- Eldritch Horror has a few moments, starting with an unintentional one coming from the 'Wil Dice Curse' of all things. In an attempt to secure a token on the Mystery card, (which they need two of to complete the mystery to advance their win count, and there was already a token present) he rolls crap all twice, and ends up not contributing. Cue the Mythos Phase, which would return a completed mystery back to deck, resetting the team's progress. Except, Wil never completed the card, so it is unaffected by the Mythos Card. Wil even travels back in time to ensure the roll is horrifically bad just to ensure the card isn't shuffled back in.
- At one point, the team had three blessings on the table, with each character bar one owning one. Then a card tells one of the owners to gain a blessing (with blessings, if a new one would be gained, you instead flip the original card over). The team braces for a bad thing to happen... And instead discover that he not only gets to keep his blessing, but gains two clues from it in the process!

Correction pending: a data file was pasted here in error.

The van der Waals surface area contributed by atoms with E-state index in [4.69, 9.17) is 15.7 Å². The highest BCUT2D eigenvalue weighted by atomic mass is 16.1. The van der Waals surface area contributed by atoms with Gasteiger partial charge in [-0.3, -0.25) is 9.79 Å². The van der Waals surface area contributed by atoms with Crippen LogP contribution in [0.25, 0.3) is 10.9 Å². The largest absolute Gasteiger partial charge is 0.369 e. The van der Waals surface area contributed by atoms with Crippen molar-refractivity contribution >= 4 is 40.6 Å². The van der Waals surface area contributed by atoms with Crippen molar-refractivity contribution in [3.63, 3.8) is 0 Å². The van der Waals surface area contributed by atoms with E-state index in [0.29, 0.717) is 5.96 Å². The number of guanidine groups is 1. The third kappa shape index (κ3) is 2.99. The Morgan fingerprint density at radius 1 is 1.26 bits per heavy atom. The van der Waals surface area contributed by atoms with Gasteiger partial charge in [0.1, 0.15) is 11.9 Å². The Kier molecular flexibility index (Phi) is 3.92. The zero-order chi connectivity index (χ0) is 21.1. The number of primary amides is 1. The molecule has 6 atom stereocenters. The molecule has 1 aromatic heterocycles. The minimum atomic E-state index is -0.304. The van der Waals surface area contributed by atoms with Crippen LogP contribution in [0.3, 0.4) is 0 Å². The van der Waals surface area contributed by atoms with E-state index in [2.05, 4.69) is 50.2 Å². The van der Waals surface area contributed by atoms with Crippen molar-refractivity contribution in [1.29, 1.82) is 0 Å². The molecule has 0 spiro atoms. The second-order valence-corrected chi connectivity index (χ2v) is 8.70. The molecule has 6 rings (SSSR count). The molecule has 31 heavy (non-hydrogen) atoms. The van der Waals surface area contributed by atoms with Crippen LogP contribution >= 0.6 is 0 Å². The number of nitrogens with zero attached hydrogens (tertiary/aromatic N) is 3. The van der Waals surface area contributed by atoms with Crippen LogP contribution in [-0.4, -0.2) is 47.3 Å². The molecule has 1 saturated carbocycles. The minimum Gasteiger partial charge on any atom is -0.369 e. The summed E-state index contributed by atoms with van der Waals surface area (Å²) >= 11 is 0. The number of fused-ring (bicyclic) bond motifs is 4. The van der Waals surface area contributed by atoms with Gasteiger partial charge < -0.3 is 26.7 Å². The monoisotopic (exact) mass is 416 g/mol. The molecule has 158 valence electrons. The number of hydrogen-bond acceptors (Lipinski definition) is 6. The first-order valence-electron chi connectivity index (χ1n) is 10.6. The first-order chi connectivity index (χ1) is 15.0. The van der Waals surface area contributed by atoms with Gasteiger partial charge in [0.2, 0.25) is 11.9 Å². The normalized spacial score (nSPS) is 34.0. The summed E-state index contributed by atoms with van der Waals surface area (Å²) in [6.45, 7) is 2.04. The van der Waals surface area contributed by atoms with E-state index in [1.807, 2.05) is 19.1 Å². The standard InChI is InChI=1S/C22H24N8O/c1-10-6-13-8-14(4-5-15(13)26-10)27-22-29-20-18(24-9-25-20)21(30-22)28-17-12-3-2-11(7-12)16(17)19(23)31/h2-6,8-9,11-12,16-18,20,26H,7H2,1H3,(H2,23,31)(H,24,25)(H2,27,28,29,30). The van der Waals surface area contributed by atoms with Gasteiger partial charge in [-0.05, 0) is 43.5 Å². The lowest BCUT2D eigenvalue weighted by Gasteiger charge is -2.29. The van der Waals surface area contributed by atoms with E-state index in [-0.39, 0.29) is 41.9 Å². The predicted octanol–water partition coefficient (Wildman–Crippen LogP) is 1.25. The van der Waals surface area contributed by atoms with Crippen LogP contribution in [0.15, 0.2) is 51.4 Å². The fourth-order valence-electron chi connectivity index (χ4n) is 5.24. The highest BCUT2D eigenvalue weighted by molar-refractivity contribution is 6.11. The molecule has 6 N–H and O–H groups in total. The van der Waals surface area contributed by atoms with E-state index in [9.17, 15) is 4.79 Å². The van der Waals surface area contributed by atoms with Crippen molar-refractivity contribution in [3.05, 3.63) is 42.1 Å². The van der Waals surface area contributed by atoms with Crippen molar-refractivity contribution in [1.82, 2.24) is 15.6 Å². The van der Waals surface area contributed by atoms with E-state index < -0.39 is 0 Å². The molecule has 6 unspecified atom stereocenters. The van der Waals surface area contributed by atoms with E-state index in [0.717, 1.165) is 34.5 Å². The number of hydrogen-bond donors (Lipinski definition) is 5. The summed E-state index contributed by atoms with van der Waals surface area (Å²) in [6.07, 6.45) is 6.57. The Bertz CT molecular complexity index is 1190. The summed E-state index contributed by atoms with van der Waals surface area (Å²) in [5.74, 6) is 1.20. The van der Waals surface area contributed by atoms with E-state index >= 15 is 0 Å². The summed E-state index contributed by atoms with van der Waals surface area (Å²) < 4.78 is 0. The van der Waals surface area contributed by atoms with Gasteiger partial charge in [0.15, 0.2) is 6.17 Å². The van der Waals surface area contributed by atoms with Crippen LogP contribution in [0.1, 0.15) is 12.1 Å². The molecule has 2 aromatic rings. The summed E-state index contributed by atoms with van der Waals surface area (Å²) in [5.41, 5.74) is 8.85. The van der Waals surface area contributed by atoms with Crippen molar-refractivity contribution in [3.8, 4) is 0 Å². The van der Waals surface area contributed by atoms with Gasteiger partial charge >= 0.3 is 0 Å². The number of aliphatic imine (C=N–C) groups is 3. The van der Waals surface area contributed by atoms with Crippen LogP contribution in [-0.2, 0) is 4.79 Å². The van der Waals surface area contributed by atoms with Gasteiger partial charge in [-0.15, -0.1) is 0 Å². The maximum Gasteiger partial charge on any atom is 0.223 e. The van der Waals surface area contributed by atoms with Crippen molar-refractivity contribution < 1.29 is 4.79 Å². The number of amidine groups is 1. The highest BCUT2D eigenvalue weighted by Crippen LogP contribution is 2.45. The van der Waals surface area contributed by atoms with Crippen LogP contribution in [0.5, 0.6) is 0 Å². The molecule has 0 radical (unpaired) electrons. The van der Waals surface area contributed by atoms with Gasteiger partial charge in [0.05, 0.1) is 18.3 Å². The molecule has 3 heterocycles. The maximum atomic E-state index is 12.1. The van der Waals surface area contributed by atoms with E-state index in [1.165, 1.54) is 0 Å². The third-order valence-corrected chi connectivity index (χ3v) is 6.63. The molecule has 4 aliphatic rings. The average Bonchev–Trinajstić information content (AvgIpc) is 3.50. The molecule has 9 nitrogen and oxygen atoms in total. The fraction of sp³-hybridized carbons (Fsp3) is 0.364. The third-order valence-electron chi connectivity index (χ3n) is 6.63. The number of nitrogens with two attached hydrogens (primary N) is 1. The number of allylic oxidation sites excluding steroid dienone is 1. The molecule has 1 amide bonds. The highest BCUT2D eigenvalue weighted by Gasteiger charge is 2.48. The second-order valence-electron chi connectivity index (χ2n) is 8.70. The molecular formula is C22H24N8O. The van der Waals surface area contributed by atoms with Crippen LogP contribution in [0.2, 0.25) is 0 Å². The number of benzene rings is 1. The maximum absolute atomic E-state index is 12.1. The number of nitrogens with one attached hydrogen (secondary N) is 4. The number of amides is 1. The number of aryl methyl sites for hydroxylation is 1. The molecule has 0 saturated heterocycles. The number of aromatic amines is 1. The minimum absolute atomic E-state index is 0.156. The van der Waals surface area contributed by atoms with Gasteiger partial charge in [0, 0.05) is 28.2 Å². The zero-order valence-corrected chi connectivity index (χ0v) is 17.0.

- A dark moment of awesome was gained by the game's narrative, as the person playing the "(reformed) cultist" gained a dark pact card, which in the short term removes a monster in play for free. Later on, the Mythos Deck tells the cultist to roll for 'reckoning' on their pact. They rolled a 1, a failure, and had to pay the cost... The cultist instantly killed one of their allies! Narratively, the cultist was not in fact reformed, and was still secretly evil and supporting the eldritch gods; and for a game to pull a Mass "Oh, Crap!" on the players, it deserves a spot on this page.
Awesome / Tabletop